Saro Thiruppathy examines the role of the WHO when pandemics cause havoc around the world

Once again, WHO is in the spotlight as the novel coronavirus a.k.a. COVID-19 spreads fast and wide across the globe, and people panic. The World Health Organization, which was established in 1948, is a specialised UN agency with the responsibility of handling global health through the direction and coordination of international healthcare.

The agency is also responsible for controlling the spread of disease in case of epidemics and pandemics. And it has had many successes (such as the eradication of smallpox) as well as monumental failures (e.g. the delayed response to the 2014 Ebola outbreak in West Africa).

According to its mandate, WHO is responsible for developing partnerships with other global healthcare initiatives, setting norms, providing technical support and monitoring world health trends.

The UN agency subsequently expanded its focus to include women’s and children’s health, nutrition and sanitation, and fighting tuberculosis and vector borne diseases such as malaria.

PHEIC DECLARATION Another important responsibility of the World Health Organization is the declaration of PHEIC (Public Health Emergency of International Concern). PHEIC, which is meant to help mobilise an international response in case of an outbreak of disease, also enables WHO to provide guidance through its International Health Regulations and Emergency Committee. According to the agency, PHEIC enables it to implement “nonbinding but practically and politically significant measures that can address travel, trade, quarantine, screening and treatment.”

With regard to the IHR 2005, it states: “The International Health Regulations (2005) or IHR 2005 represents a binding international legal agreement involving 196 countries across the globe including all the member states of WHO. Their aim is to help the international community prevent and respond to acute public health risks that have the potential to cross borders and threaten people worldwide.”

“The purpose and scope of IHR 2005 is to prevent, protect against, control and provide a public health response to the international spread of disease in ways that are commensurate with and restricted to public health risks, and which avoid unnecessary interference with international traffic and trade,” WHO adds.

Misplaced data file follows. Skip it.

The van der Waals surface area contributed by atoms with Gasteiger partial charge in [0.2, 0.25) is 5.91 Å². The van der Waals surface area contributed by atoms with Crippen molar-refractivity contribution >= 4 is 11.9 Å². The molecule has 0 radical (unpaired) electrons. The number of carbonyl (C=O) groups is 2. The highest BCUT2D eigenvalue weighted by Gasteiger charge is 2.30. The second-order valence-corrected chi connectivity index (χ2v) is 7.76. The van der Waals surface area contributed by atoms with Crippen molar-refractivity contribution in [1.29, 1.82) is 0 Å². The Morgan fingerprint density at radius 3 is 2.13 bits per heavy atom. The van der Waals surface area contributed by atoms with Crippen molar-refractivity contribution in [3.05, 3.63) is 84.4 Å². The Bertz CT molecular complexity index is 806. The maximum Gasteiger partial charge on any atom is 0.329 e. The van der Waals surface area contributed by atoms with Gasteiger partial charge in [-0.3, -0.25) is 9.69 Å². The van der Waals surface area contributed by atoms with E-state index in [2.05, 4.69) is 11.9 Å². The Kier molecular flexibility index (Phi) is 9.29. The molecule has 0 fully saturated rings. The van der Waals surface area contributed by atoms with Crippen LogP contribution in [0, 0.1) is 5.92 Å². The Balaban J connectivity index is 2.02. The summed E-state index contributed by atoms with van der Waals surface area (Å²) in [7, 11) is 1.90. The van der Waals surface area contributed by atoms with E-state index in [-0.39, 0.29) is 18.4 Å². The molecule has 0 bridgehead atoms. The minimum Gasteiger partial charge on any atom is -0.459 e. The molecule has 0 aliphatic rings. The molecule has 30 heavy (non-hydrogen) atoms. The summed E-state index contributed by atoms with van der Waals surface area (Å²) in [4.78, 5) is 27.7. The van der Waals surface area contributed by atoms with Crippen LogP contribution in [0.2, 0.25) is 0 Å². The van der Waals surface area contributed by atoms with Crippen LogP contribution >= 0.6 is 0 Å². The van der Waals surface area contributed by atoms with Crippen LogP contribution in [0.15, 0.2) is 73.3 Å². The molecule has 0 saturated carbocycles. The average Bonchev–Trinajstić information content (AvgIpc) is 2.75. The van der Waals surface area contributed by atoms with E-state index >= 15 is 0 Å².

NORMATIVE APPROACH In the case of the COVID-19 pandemic, WHO has issued a series of tools to help UN country teams and healthcare authorities prepare and respond to the virus.

The national capacities review tool for COVID-19 helps better understand existing capacities in the spheres of detection and response to a zoonotic virus that causes respiratory disease. This will help authorities identify the main gaps; perform risk assessments; and plan for additional investigation, response and control activities.

Data collection at country level will help WHO understand the epidemiological features of COVID-19 and refine responses to the virus. Another tool helps strengthen the clinical management of patients and provides updated guidance. There are also guidelines for laboratory testing and biosafety measures.

Through its ‘global surveillance for human infection’ tool, WHO aims to monitor trends where there’s human to human transmission; rapidly detect new cases in countries where the virus is not circulating; support the implementation of risk assessments at national, regional and global levels through the provision of epidemiological information; and help develop preparedness and response measures.

There are guidelines for the rational use of personal protective equipment in the context of COVID-19, and guidance on the detection and management of travellers who are suspected of having contracted the virus at points of entry such as airports.

It has also issued key recommendations when planning for mass gatherings and offers an online course for public health preparedness in such an eventuality. This tool has been adapted from WHO’s experience in earlier pandemics such as H1N1 in 2009 and the Ebola epidemic. There are also recommendations for reducing the risk of transmitting emerging pathogens from animals to humans in live markets.

Its public health preparedness and response kit for the maritime sector includes operational considerations for managing coronavirus cases or outbreaks on board ships. There’s a handbook for the management of public health events aboard ships, and another for the inspection of ships and issuance of ship sanitation certificates.

The risk communication and community engagement (RCCE) readiness and response tool contains checklists that will help WHO guide countries that need to implement effective RCCE strategies to protect public health in an early response to COVID-19. There are also recommended RCCE goals and actions for countries preparing to face an epidemic as well as those that have confirmed cases.

OPERATIONAL SUPPORT While the quality of technical support provided by WHO is not in doubt, there’s a desperate need for operational support as well during health crises.

But regrettably, the agency is hampered by bureaucracy, insufficient funding and so on – and it is this somewhat limited operational capacity that earned WHO much criticism in 2014, when Ebola fighters on the frontline were presented with tool kits and handbooks rather than the ground support they desperately needed.

While the quality of technical support provided by WHO is not in doubt, there’s a desperate need for operational support as well